Emotional Intelligence, Feeling Better and Recovery

Emotional Intelligence? No, Thank You

I spent the first 40 years of my life practicing strategies to cover up, push away or otherwise keep deeper feelings “at bay” because…well because I didn’t know how to deal with them. The feelings, (that is, the ones I could actually name) seemed irreconcilable, useless really. And if I was going to “get ahead”, I’d better buckle down and deny permission to that kind of self-sabotage. What am I–gonna be one of those guys, “still trying to find himself” as the message goes? Baggage, dude. Lose it, or at the very least, keep it in one of those public rental spaces away from the mainstream, Okay?

About 180 degrees from where I needed to be, but “getting ahead” and “doing well” were at the helm for the master plan in the first 40 and hey, isn’t that what life is all about? A grown man with a beautiful family and everything anyone could ever ask for–without a clue. Now and in retrospect, I give myself a break because active addiction was onboard my mind, body and spirit and in fact, an intergenerational legacy in my family. Emotional intelligence and active addiction do not go hand-in-hand.

On the waters edge asking,  "Why am I here?"

On the water’s edge asking,
“What am I doing here?”

But as authentic good fortune would have it, at the age of 40, in a burning bush kind of experience, I found myself on the water’s edge saturated with anger, disappointment and shame and asked out loud, “What am I doing here?!” Without skipping a beat another voice as clear as mine responded by saying, “You’re here to feel.” “Feel what?” I asked. The voice said, “You’re here to feel everything.” “I’ll need some help with that”, I admonished and then and finally heard, “You got it, and remember, you are part of the help.”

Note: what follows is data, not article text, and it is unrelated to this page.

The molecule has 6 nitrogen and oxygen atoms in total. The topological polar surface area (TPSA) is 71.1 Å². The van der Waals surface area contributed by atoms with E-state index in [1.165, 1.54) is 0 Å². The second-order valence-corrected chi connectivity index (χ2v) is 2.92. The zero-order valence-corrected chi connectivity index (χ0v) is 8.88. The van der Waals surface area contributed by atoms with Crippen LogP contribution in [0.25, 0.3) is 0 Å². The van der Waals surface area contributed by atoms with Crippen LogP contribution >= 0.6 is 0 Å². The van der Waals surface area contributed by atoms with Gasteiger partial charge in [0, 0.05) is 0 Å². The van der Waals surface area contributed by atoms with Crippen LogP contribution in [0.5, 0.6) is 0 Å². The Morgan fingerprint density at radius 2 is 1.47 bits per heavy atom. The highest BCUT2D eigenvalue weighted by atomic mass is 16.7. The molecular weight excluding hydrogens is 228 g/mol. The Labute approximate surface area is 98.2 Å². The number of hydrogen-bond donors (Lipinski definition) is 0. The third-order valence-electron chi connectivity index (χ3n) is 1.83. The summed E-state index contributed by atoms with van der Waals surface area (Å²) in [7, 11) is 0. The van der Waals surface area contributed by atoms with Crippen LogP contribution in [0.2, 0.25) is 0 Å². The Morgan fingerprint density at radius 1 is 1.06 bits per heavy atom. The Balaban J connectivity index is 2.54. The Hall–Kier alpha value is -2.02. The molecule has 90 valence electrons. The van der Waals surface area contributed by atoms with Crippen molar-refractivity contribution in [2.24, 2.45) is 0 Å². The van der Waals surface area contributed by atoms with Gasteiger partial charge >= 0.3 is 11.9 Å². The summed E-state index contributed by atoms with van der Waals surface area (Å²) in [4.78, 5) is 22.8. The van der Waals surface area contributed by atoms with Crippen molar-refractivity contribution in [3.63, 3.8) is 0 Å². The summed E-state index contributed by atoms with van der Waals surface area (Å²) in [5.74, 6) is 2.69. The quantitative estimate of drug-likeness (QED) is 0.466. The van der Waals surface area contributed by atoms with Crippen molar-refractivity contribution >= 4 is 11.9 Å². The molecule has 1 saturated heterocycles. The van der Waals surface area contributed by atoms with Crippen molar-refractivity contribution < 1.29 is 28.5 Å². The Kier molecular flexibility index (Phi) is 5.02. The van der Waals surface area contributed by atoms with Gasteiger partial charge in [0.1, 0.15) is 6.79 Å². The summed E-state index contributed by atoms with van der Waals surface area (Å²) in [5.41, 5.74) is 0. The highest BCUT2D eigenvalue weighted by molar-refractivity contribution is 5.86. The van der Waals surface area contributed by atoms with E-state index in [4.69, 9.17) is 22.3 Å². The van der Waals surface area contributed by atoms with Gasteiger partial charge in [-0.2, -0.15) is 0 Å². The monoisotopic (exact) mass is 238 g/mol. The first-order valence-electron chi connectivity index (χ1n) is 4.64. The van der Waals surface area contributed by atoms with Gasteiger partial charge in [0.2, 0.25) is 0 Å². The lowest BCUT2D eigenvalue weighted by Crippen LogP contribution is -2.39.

I Can Feel It

At age 40 I gave up some of the emotional repression practices I had including the use of drugs and alcohol. And over the course of the last two decades, I’ve been learning to feel better–to feel everything better in a process of progress and certainly not perfection. Early on, the practices inspired me to create this video clip, I Can Feel It.

So now, soon to be a part of the 60-something crowd, I frame my quest for emotional intelligence in an even larger context. Having not anesthetized myself with drugs or alcohol for two decades, I’m frequently startled by just how much I do feel–and feel better. Because oh yeah, I can feel it…”Coming back again, like rolling thunder chasing the wind, like forces pulling from the center of the Earth again, I Can Feel It”…with amazing, unadulterated and often raw gratitude.

With all of the reasons to stay armored and, “I’m Okay!” becoming no longer valuable, I revel in the emotional domain in a way I never knew was available–and I really am Okay, right now…today. I’ve learned that no matter what feelings are passing through, to be hospitable to them as Rumi’s ancient poem, The Guest House suggests, “Be grateful for whatever comes because each has been sent as a guide from beyond.”

Emotional Intelligence? Yes, Thank You

Emotional intelligence is at the core of it all

Emotional intelligence is foundational for brain health and addiction recovery